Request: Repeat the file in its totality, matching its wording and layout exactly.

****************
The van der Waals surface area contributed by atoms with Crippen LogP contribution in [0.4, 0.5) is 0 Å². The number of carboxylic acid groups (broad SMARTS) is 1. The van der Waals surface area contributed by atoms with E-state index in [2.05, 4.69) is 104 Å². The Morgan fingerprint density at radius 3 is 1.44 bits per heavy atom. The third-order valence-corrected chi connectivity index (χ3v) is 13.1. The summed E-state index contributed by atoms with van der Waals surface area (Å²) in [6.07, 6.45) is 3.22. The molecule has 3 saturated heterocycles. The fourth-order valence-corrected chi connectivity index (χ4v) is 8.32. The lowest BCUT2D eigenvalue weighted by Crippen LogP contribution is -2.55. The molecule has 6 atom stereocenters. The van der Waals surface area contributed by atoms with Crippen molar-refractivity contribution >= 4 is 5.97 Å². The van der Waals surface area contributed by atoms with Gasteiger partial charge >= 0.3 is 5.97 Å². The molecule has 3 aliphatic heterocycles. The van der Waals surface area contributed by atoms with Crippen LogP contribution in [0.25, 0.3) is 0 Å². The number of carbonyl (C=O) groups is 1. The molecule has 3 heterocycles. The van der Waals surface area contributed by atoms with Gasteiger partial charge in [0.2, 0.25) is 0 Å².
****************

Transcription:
The van der Waals surface area contributed by atoms with Crippen LogP contribution in [0.4, 0.5) is 0 Å². The number of carboxylic acid groups (broad SMARTS) is 1. The van der Waals surface area contributed by atoms with E-state index in [2.05, 4.69) is 104 Å². The Morgan fingerprint density at radius 3 is 1.44 bits per heavy atom. The third-order valence-corrected chi connectivity index (χ3v) is 13.1. The summed E-state index contributed by atoms with van der Waals surface area (Å²) in [6.07, 6.45) is 3.22. The molecule has 3 saturated heterocycles. The fourth-order valence-corrected chi connectivity index (χ4v) is 8.32. The lowest BCUT2D eigenvalue weighted by Crippen LogP contribution is -2.55. The molecule has 6 atom stereocenters. The van der Waals surface area contributed by atoms with Crippen molar-refractivity contribution >= 4 is 5.97 Å². The van der Waals surface area contributed by atoms with Gasteiger partial charge >= 0.3 is 5.97 Å². The molecule has 3 aliphatic heterocycles. The van der Waals surface area contributed by atoms with Crippen LogP contribution in [0.25, 0.3) is 0 Å². The number of carbonyl (C=O) groups is 1. The molecule has 3 heterocycles. The van der Waals surface area contributed by atoms with Gasteiger partial charge in [0.2, 0.25) is 0 Å².